Writing 101: The Closing of a Tradition, Part 1

For over 25 years, my father, brother, his wife ran the family business, a garden center. I worked there while going to college. It was expected of me that I not go on spring break if I expected any kind of financial support to go school. I didn’t resent it though. I accepted my fate as a necessary evil and in turn it kept me out of serious trouble.

So in the second year of my marriage, when my brother and his wife announced they could no longer run the business, I eagerly offered myself up and my new husband came along for the ride. It was a strange sort of thing and I don’t know why I exactly ran to the responsibility.

You see, growing up in a retail environment was not easy at all. Any parent of a school mate that came to shop treated me as if I were beneath them, after all I did play in the dirt for a living. I’ll never forget a woman exclaiming to me after she learned I had a college degree, “So why are you working here?”

I witnessed my brother’s weight gain being the center of conversation when shoppers talked about the latest TV interview or commercial featuring him. How rude! He stopped being the go-to person for TV reporters wanting the advice on how to take care of their newly installed plants when bad weather was predicted. He withdrew from the spotlight that he really enjoyed. I felt bad for him.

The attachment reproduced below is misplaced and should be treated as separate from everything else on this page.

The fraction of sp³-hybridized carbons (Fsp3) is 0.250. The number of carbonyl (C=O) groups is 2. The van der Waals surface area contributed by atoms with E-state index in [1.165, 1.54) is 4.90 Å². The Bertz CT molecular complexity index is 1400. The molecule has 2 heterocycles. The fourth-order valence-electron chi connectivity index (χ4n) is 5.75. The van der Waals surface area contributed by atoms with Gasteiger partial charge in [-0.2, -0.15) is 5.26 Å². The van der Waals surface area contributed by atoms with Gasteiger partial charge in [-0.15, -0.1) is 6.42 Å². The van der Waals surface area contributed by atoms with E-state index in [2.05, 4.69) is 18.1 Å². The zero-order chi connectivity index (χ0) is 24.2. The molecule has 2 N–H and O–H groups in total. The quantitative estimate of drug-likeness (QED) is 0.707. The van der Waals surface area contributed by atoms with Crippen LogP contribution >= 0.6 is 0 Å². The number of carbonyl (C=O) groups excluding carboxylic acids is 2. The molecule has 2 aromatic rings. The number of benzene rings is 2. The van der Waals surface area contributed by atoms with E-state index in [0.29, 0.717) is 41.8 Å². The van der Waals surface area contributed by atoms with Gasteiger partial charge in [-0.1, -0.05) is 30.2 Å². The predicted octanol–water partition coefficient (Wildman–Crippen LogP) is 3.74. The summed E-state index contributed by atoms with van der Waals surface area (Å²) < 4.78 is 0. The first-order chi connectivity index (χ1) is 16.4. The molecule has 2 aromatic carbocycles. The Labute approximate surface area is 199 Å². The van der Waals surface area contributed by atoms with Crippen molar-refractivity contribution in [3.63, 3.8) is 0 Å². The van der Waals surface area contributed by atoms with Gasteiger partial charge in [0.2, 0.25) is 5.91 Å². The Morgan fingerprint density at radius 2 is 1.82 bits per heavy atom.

Also, this was a 24/7 job. To get a week off or even a weekend off was impossible. You were there before 8:00 and left after 5:00 pm every day, rain, sun, sleet, snow. There were always emergencies it seemed.

So why did I feel this strange compulsion to go back?

When my husband and I investigated the books, we found that the business could not go on another year as it was currently being run. I must admit, as much of a jerk as my husband was to me, he was a helluva business guy and he knew it.

Within 5 years, he’d turned the business back into being profitable. From borrowing money every winter to having money left in the bank to get us through to the next spring. This was a huge accomplishment in a very short time period.

He was a great salesman and keen eye to the books but not such a great partner to me. And after 5 years, he announced to me he could no longer do this. He told my parents, with little discussion from me that we were going to close the family business.

Next Chapter- The End of Summer

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One thought on “Writing 101: The Closing of a Tradition, Part 1

  1. So sad when it is the end of an era, my family run a business, although it is my brother and his wife now who like you have spend all their waking hours working, although they do reap the benefit. Looking forward to reading the end of summer.

    Like

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